Shell injects $1.5 bln into UK retail power business to help it weather volatility

A Shell logo is seen reflected in a car's side mirror at a petrol station in west London
A Shell logo is seen reflected in a car's side mirror at a petrol station in west London, Britain, January 29, 2015. REUTERS/Toby Melville/File Photo
  • Shell Energy gets cash boost as string of rivals collapsed
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  • Company warns of further volatility

LONDON, Dec 8 (Reuters) - Shell (SHEL.L) has injected nearly $1.5 billion in cash and credit into its British energy retail business this year to help it weather huge volatility in power prices that caused the collapse of several rival UK power utilities, Shell Energy said in a filing on Thursday.

Britain's power utilities have been rocked by huge fluctuations in energy prices since the end of 2021 due to a shortage in natural gas supplies, which was exacerbated after Russia sharply reduced supplies to Europe following its invasion of Ukraine in February.

The volatility led to several bankruptcies in the sector, including Bulb, which the British government is set to rescue at a cost of up to 6.5 billion pounds ($8 billion).

Shell Energy's operating loss rose to 102.4 million pounds in 2021 from 83.6 million pounds a year earlier, according to the company's financial results, released on Thursday.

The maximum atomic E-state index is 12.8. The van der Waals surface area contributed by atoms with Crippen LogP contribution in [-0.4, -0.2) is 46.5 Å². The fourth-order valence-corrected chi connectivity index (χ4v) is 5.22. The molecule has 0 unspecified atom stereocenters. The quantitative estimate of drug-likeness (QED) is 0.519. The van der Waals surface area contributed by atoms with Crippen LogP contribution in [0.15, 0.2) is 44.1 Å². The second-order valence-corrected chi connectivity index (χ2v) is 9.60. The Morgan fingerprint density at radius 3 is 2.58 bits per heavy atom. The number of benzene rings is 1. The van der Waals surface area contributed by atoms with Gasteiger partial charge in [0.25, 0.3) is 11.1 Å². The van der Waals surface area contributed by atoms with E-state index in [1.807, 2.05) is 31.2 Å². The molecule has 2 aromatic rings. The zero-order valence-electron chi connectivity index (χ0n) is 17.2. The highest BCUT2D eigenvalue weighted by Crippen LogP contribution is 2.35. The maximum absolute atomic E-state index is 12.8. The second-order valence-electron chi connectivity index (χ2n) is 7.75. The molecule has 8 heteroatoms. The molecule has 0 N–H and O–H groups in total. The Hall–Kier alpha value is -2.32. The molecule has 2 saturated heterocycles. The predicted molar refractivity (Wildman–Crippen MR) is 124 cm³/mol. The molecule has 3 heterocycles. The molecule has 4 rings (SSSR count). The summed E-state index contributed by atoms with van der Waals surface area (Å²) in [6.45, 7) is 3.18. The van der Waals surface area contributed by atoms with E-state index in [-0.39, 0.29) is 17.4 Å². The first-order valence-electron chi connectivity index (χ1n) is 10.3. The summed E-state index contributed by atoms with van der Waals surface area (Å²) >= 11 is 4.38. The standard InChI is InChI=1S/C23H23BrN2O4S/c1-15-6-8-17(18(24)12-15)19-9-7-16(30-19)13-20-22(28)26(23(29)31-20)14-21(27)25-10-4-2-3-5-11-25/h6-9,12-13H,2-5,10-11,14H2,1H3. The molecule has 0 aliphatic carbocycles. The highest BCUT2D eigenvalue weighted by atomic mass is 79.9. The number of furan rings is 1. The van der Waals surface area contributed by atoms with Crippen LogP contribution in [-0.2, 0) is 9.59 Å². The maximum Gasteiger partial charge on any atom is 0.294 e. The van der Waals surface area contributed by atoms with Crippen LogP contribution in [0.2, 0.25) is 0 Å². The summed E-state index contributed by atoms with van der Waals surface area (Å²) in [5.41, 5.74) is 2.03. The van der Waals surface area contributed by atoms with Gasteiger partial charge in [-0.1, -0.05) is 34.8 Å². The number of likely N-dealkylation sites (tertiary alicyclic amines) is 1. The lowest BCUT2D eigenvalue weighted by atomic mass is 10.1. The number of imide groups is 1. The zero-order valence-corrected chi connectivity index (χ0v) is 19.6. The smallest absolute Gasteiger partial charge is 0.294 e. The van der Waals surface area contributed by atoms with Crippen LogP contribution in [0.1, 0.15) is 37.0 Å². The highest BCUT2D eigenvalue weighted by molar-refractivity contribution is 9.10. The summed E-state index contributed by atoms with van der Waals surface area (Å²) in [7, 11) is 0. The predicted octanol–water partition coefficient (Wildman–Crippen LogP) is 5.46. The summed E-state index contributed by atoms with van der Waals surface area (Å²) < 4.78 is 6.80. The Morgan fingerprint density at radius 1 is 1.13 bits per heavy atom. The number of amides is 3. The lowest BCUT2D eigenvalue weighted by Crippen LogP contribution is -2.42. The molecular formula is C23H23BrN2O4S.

The loss was "principally driven by market conditions. In particular, the unprecedented rise in energy prices in the latter part of 2021 adversely impacted financial performance, including increased costs as a result of supplier failures in the market and the inability to pass on higher energy costs," according to the results filing.

To help its subsidiary, Shell injected a total of 1.2 billion pounds to Shell Energy this year, Shell Energy said.

That includes 200 million in one-off cash injections in February and March and a 288 million "capital contribution" to "enable (the) company to meet its obligations until 31 December 2023."

Shell also extended to Shell Energy a working capital facility of 680 million pounds "to meet its short-term working capital needs" until the end of next year.

Shell declined to comment.

Shell Energy was formed after Shell acquired First Utility in 2018 as part of its long-term strategy to turn Britain into a hub for supplying renewable energy.

The company has sharply grown its customer base in recent years with the acquisition of Post Office's rival business as well as taking on over 500,000 customers from failed businesses since 2021.

It now has around 1.5 million customers.

The cash injection did little to dent Shell's profits, which rose to a record $30 billion in the first nine months of 2022.

($1 = 0.8224 pounds)

Reporting by Ron Bousso; Editing by Susan Fenton

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Ron has covered since 2014 the world’s top oil and gas companies, focusing on their efforts to shift into renewables and low carbon energy and the sector's turmoil during the COVID-19 pandemic and following Russia's invasion of Ukraine. He has been named Reporter of the Year in 2014 and 2021 by Reuters. Before Reuters, Ron reported on equity markets in New York in the aftermath of the 2008 financial crisis after covering conflict and diplomacy in the Middle East for AFP out of Israel.